5 ways Google Glass may impact creative industry pros
We know Google is doing it; we’ve heard that Apple’s been looking at it, so just what is it? Video-enabled glasses with all the features you’d expect from a smartphone and the capacity to offer you augmented reality features, alongside motion and voice controls. So what impact might these tools have on creatives (If they become popular)?
The theory is pretty simple: All the business, landmark, location and other information you find nestled inside the best mapping apps; all the reviews, shared notes and historical information regarding destinations; and all manner of retail-related data (deals, discounts etc.) will inevitably be made available via these intelligent video glasses.
In use you might touch a sensor on the side of the glasses after which you might speak, or use a virtual keyboard projected onto your hand, or even a series of gesture controls (bound to make public transport more embarrassing) in order to make a request. The information you seek will then appear in your viewfinder in an appropriate way — arrows for directions, for example.
There has to be opportunity here for different creative assets to be tied to a location or place. One example that comes to mind: You might find yourself at The Tower of London and get the opportunity to watch a short clip about an aspect of the place, a clip custom-made to work well with your viewfinder, while also being short enough not to distract you too much while you walk around.
Film and television
Smartphone users can already sit back and watch a film on their screen, or summon up some BBC coverage from iPlayer, or catch a music video they own via iTunes or choose to stream through Vivo or YouTube.
Video glasses seem likely to enable similar experiences. This will likely pose a need to create high-res assets at low enough bitrates to stream happily to the devices (which are unlikely to contain much storage). Good work for post production houses who might choose to develop expertise in achieving this to add to their offerings.
Another impact might be in how we watch television, as our video glasses become a form of remote control. We might watch a show (summoned by asking our glasses) on the box while also being plugged into Twitter in our eyepiece to keep up with what’s being said. That’s very little different from what we might get from a smartphone or iPad, but somehow more ambient than using another device.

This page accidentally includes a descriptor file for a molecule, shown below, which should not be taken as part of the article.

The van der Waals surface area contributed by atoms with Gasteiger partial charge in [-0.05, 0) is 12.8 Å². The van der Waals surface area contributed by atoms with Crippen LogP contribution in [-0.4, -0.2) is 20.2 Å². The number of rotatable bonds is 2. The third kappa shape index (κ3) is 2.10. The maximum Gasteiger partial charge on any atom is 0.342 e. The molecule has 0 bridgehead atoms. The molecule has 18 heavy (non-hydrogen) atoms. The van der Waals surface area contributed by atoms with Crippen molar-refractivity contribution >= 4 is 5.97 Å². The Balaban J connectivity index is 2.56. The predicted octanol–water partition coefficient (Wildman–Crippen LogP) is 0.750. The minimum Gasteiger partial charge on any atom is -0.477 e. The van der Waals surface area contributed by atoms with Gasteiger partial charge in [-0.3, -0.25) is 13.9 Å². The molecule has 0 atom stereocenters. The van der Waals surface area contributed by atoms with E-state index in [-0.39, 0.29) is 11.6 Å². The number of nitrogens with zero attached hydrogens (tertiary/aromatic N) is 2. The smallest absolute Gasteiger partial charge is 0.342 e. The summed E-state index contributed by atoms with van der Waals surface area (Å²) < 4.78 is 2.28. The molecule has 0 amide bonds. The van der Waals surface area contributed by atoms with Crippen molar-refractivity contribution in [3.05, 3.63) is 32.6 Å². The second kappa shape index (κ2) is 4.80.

This is an opportunity for app developers, and broadcasters, who might choose to transmit detailed information concerning their shows along with the programme itself, information we can explore using our TV or, if we choose, via our device. How else might these be implemented?
MMORPG games are extremely addictive — around 50 percent of such gamers consider themselves addicted. Add augmented reality and the capacity to encounter location-sensitive data distributed to you only when you arrive in a real (non-virtual) destination, and there must be potential for the development of new augmented/virtual reality style games.
These could be educational — guiding students around art galleries or museums through a game which also educates and informs its players; this could be recreational, in which groups of friends might engage in a virtual treasure hunt in their city or town; these experiences could even blur the boundary between the real and digital worlds.
The evolution of these experiences, experiences both engaging and discreet, should present opportunities for games developers, graphic design shops and creatives. They’ll be looking to identify what best works in a real environment on a small display, and just how far they can blur the boundary between the real and digital worlds as they attempt to deliver experiences so seamless many might wonder how they ever lived without them.
You might see similar implementations emerge for dating services — but could you live with the results?
Social media and news reporting
If you’ve ever struggled with a social media website while trying to figure out how you can use it to really show people the world through your lens, you’ll be able to achieve this using devices like this. In theory at least you should be able to post amusing snow videos taken from your perspective to your social media stream for your friends to like.
There’s more serious implications, of course: on-the-spot interviews can be filmed by the person taking the interview. The potential for security is also there — capturing on the spot live footage of miscreants automatically with a call placed with law enforcement at a single spoken command.
And if you wanted to create a remake of the first person action of The Blair Witch project, things like these should enable you to achieve just that. How else might you use them?
Other than standing out like some Nathan Barley-esque sore thumb when you wear these things (would you wear that?), there’s a few downsides to these devices.
Imagine if your eyewear were automatically telling someone your location; imagine too if your media and purchasing habits had already been analysed enabling the computer to see you as a searchable commodity. Then add advertising — everywhere.
When using those augmented reality apps, you may find you also need to contend with ads in your viewfinder, custom-built for you these will pop up when you pass a shop with a special offer you’re the right demographic group to enjoy. You may find yourself attempting to experience real reality while also fighting a constant cacophony of attention-seeking advertising.
While this sounds like a good fit — you take some advertising in exchange for free services — there’s privacy and data protection problems inherent in the depth of data available. Though this evolution of product marketing is clearly an opportunity for marketing creatives everywhere — how to use this space without upsetting users will be critical.
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